What if the Board of Directors and digital fundraising were not distant planets?
When talking about the Board of Directors of not-for-profit organisations, there is often an implicit assumption: that it is – in fact, or in attitude – resistant to change and, in regards to fundraising, more often an adversary to be beaten than an ally to be won.
This assumption, of course, stems from the fact that there is much more talk about how to correct something that is wrong, and less about the things that are already working.
There are some Board of Directors out there that work hard and are committed to innovating & investing in fundraising, by listening, showing curiosity and sharing their expertise. These boards show that investing in digital fundraising is often easier than it looks.
Today fundraising and digital fundraising go hand in hand. It no longer makes sense to consider them separate things.
When those in an organisation who are leading and making decisions about the plan of action say, “Digital is not for us, it doesn’t suit our supporters, it costs money, etc.,” the response should be, “Wait, let’s take an hour to talk about it.”
And in 60 minutes these are 3 key arguments to put on the table and discuss with your board:
1: Digital is for everyone
The Third Sector must, willingly or unwillingly, take part in the process of digital transformation. Indeed, it must seize the opportunities that innovation offers to live its 4.0 phase and strengthen its presence through digital.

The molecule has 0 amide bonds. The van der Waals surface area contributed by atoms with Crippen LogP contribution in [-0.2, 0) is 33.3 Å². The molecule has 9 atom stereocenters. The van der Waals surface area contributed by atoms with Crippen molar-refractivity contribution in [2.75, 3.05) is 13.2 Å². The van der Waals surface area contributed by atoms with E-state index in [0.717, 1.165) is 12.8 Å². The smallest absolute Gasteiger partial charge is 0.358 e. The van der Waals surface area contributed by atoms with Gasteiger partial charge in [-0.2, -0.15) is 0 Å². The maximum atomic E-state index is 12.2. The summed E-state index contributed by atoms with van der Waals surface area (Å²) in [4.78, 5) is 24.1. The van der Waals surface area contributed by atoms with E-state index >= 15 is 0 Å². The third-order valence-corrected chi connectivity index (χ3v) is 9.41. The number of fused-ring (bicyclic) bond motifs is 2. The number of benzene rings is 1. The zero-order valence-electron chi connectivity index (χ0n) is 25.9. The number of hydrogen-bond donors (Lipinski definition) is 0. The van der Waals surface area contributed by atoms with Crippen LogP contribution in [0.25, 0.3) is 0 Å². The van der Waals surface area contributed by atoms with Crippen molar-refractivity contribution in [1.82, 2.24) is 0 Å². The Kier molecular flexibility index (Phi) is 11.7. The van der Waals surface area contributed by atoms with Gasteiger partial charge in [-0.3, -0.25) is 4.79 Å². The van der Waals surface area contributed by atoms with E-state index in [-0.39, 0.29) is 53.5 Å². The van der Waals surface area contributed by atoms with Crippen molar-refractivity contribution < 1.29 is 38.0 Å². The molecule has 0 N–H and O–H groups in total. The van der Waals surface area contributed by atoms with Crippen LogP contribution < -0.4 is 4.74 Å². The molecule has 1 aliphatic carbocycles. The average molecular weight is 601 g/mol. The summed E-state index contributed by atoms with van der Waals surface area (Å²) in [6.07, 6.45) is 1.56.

Digital transformation is a compelling fact. It has affected, affects and will eventually affect every individual and therefore every organisation. And, even more so, it affects and will affect the skills needed in all sectors, not just not-for-profits.
More or less consciously and proactively, everyone experiences it on a daily basis in almost everything they do – professionally, publicly and privately. Because, apart from rare exceptions, everyone experiences daily the use of digital technologies, mobile devices, forms of connection, online communications and interactions, sending or at least receiving stimuli from digital channels, and even technological solutions to manage formerly “non-digital” processes. Everyday we are connected for hours on various digital channels, reading news, buying online, talking with others. So, it would be illogical – even more so after the boost created by the two years of the pandemic – to claim to be exempt from this new norm. The limit would be “false resistance”, contradicted by the facts:
- the need to be more visible and to oversee communication and information processes, in an open, inclusive, interactive way.
- the need to widen the network of relationships in a goal-oriented way, generate new contacts and manage them for the purposes you have (including conversion into support & donations)
- to simplify the integration processes between different departments of the organisation (communication, fundraising and sustainability, administrative management, etc.) and to make them easier to manage.
If all these premises are true, the statement ‘digital is not for us or our audience’ is not justifiable. Because it would mean denying the reality of the facts and our own strategic objectives.
So, first of all, let’s overcome a prejudicial question and try to answer the right question to ask: “Given that in fact our organisation and the people in it are also digitised and living the process of digital transformation, how aware are we of it? How well do we use the current level of digitisation and how could we improve it, to communicate, to interact, to acquire, to cultivate, to raise funds?
Do we have a digital transformation strategy, a direction for improvement?
These are the right questions that the board of a not-for profit organisation should ask itself, and to which it should give an objective answer.
2: Investing and spending are not the same thing.